Saturday, April 29, 2017

Food For Thought: Conference feedback 3. Visible Learning

Dear all,

As it is a long weekend, and you may have a bit more time to go through this weeks Food for Thought I have broken it into two parts. The first part focuses on the conference I attended recently and the second part on views of our world that will provoke thinking for us in our role as teachers preparing students for an uncertain future.

Part 1

At the EduLead Conference Deb Masters from Visible Learning Plus presented the latest research from Hattie that is summarized in this short article by Shaun Killian. As you will know, Hattie's work is a mega data study of millions of students in hundreds of thousands of pier reviewed research papers from all over the world. In his work he identifies over 400 different teaching strategies and creates an effect scale to measure their impact on learning. There has been some criticism of Hattie's work since it first emerged in the early years of this century, however, one has to be careful not to dismiss his message because of technicalities that in reality have no impact on his effect scale results. He freely admits that cultures may play a bigger part than recognized and that criticism of the Common Language Effect size (CLE) is correct but is not the major statistical driver for his effect size calculations. What is important throughout Hattie's work is simply his message and that is to know and be prepared to measure our impact as teachers on learning. As Hattie says:

The major argument in this book underlying powerful impacts in our schools relates to how we think! It is a set of mind frames that underpin our every action and decision in a school; it is a belief that we are evaluators, change agents, adaptive learning experts, seekers of feedback about our impact, engaged in dialogue and challenge, and developers of trust with all, and that we see opportunity in error, and are keen to spread the message about the power, fun, and impact that we have on learning — Visible Learning for Teachers (2012), p.159

 Deb Masters expanded upon what were originally the 8 Mind Frames that made a difference to learning and showed that from recent Visible Learning Research teachers building the following responsibilities / mind frames have the largest effect:

  • I am an evaluator
  • I am a change agent
  • I talk about learning, not about taeching
  • Assessment is feedback to me
  • In engage in dialogue, not monologue
  • I enjoy challenge / high stakes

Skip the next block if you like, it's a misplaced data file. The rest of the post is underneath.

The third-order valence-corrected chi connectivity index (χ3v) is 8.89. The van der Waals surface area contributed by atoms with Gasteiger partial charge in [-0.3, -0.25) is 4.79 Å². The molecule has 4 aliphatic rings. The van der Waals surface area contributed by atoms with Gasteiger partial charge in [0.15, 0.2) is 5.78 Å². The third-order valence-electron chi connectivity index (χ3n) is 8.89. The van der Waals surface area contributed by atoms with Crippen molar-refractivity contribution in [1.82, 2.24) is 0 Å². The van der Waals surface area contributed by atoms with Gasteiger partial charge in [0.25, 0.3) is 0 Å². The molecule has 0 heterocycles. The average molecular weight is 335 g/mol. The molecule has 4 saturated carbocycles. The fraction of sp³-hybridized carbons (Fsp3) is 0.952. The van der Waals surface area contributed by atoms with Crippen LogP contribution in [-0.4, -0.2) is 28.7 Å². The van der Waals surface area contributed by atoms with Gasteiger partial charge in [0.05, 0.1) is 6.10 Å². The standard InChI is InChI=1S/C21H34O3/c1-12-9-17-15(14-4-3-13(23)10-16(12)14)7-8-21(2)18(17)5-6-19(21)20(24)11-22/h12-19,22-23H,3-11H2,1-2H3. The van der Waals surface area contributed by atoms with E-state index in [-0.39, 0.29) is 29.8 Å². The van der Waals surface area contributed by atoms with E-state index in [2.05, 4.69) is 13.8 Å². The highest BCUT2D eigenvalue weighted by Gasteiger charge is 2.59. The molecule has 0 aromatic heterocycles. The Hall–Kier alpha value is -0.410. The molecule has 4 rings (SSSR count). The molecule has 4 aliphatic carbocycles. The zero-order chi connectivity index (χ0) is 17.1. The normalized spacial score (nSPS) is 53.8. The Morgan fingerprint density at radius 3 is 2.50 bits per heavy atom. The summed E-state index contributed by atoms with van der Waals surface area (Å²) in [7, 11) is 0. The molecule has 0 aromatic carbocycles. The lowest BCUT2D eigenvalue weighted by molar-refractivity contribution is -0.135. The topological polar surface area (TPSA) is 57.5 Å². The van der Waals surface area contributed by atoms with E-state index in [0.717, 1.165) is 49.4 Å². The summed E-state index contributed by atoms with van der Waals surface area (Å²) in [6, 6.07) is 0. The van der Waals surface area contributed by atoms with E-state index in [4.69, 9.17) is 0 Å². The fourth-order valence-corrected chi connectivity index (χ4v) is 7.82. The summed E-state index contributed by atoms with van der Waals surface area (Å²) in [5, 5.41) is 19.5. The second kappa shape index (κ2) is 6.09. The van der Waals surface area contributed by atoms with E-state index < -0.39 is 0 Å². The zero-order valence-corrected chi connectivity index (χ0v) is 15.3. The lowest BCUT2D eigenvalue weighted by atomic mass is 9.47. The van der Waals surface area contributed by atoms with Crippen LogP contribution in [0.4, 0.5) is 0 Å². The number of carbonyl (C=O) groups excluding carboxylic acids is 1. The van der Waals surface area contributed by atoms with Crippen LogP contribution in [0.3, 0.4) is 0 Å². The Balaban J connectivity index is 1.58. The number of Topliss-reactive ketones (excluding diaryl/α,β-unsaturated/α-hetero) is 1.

• I develop positive relationships so it is safe to make mistakes
  • I inform all about the language of learning
  • I see learning as hard work
  • I collaborate

Deb said that 95% of what schools do has a positive impact on student learning, just some startegies have more impact than others. From the recent research the average impact is .53. She suggested that just 4 minutes of teachers talking about practice a month will make a difference to student learning. Hopefully at ISHCMC we have more pedagogical talk than this and can hope to be making a bigger impact on our students learning

Here are some of effect factors that we often associated with improved learning but in this research are described as being nothing more than 'the politics of distraction.'

  • Class size .21 ( reducing class sizes affects teacher talk and working conditions more than impacting student learning)
  • Ability groupings .12
  • Homework High school .59
  • Homework Primary school .11
  • Inquiry teaching .31 ( much higher impact if coming on top of surface based level, see below)

A few of the factors that have the highest impact on learning are:

  • Teacher Efficacy 1.57
  • Formative Evaluation for teachers .90
  • Classroom discussion .82
  • Teacher clarity .75 
  • Feedback .73
  • Creativity Programs .65
  • Prior Achievement.63
If you would like to see the entire list then please follow this link. 

In his latest work, 2016,  Hattie has produced a conceptual model that takes the 400 different learning strategies and groups them together in phases and stages of the learning process. I have taken the liberty of taking a few chunks of his latest article on Learning Strategies, to give you insight into where Hattie's researching is developing today. 

"The model of learning proposes that various learning strategies are powerful at certain stages in the learning cycle. The model describes three inputs and outcomes (skill, will and thrill), success criteria, three phases of learning (surface, deep and transfer) and an acquiring and consolidation phase within each of the surface and deep phases. His model looks like this:

Figure 1

Although not a hard and fast set of demarcations, surface learning refers more to the content and underlying skills; deep learning to the relationships between, and extensions of, ideas; and transfer to the proficiency to apply learning to new problems and situations. 

The ‘skill’ is the student’s prior or subsequent achievement, the ‘will’ relates to the student’s various dispositions towards learning, and the ‘thrill’ refers to the motivations held by the student. In the model, these inputs are also the major outcomes of learning. That is, developing outcomes in achievement (skill) is as valuable as enhancing the dispositions towards learning (will) and as valuable as inviting students to reinvest more into their mastery of learning (thrill or motivations).

There are four main messages to be taken from the model:
  • First, if the success criteria is the retention of accurate detail (surface learning) then lower-level learning strategies will be more effective than higher-level strategies. However, if the intention is to help students understand context (deeper learning) with a view to applying it in a new context (transfer), then higher level strategies are also needed. An explicit assumption is that higher level thinking requires a sufficient corpus of lower level surface knowledge to be effective—one cannot move straight to higher level thinking (e.g., problem solving and creative thought) without sufficient level of content knowledge.
  • Second, the model proposes that when students are made aware of the nature of success for the task, they are more likely to be more involved in investing in the strategies to attain this target.